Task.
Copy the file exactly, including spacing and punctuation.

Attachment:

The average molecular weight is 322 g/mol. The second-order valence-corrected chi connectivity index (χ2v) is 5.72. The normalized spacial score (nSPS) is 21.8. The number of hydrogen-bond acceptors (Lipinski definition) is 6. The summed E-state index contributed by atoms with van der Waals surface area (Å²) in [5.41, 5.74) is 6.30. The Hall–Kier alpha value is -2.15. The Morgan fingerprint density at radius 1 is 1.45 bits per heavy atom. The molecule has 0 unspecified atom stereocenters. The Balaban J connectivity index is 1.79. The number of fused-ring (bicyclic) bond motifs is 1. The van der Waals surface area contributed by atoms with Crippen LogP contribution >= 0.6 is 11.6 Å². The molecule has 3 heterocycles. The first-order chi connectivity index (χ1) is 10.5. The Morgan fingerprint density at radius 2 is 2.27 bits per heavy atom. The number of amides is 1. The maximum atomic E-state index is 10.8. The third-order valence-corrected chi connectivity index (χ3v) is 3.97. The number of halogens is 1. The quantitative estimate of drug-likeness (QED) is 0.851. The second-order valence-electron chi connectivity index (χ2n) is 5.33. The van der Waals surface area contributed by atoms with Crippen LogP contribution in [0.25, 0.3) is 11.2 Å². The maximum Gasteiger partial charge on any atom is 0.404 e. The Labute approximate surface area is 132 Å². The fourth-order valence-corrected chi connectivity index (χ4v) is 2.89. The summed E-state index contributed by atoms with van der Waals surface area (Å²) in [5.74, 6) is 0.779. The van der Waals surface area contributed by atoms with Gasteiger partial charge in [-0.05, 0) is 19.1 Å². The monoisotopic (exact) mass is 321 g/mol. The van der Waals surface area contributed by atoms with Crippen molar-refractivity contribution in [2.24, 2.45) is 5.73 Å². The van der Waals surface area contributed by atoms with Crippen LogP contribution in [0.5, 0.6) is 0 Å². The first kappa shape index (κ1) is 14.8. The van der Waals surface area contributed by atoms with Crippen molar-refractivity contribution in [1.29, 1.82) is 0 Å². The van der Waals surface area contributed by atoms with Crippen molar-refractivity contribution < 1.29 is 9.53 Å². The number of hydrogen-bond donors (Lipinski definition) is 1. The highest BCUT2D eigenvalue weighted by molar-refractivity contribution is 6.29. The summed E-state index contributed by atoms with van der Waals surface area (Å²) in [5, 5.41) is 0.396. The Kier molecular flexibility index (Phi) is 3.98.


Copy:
The average molecular weight is 322 g/mol. The second-order valence-corrected chi connectivity index (χ2v) is 5.72. The normalized spacial score (nSPS) is 21.8. The number of hydrogen-bond acceptors (Lipinski definition) is 6. The summed E-state index contributed by atoms with van der Waals surface area (Å²) in [5.41, 5.74) is 6.30. The Hall–Kier alpha value is -2.15. The Morgan fingerprint density at radius 1 is 1.45 bits per heavy atom. The molecule has 0 unspecified atom stereocenters. The Balaban J connectivity index is 1.79. The number of fused-ring (bicyclic) bond motifs is 1. The van der Waals surface area contributed by atoms with Crippen LogP contribution >= 0.6 is 11.6 Å². The molecule has 3 heterocycles. The first-order chi connectivity index (χ1) is 10.5. The Morgan fingerprint density at radius 2 is 2.27 bits per heavy atom. The number of amides is 1. The maximum atomic E-state index is 10.8. The third-order valence-corrected chi connectivity index (χ3v) is 3.97. The number of halogens is 1. The quantitative estimate of drug-likeness (QED) is 0.851. The second-order valence-electron chi connectivity index (χ2n) is 5.33. The van der Waals surface area contributed by atoms with Crippen LogP contribution in [0.25, 0.3) is 11.2 Å². The maximum Gasteiger partial charge on any atom is 0.404 e. The Labute approximate surface area is 132 Å². The fourth-order valence-corrected chi connectivity index (χ4v) is 2.89. The summed E-state index contributed by atoms with van der Waals surface area (Å²) in [5.74, 6) is 0.779. The van der Waals surface area contributed by atoms with Gasteiger partial charge in [-0.05, 0) is 19.1 Å². The monoisotopic (exact) mass is 321 g/mol. The van der Waals surface area contributed by atoms with Crippen molar-refractivity contribution in [2.24, 2.45) is 5.73 Å². The van der Waals surface area contributed by atoms with Crippen LogP contribution in [0.5, 0.6) is 0 Å². The first kappa shape index (κ1) is 14.8. The van der Waals surface area contributed by atoms with Crippen molar-refractivity contribution in [1.29, 1.82) is 0 Å². The van der Waals surface area contributed by atoms with Crippen molar-refractivity contribution < 1.29 is 9.53 Å². The number of hydrogen-bond donors (Lipinski definition) is 1. The highest BCUT2D eigenvalue weighted by molar-refractivity contribution is 6.29. The summed E-state index contributed by atoms with van der Waals surface area (Å²) in [5, 5.41) is 0.396. The Kier molecular flexibility index (Phi) is 3.98.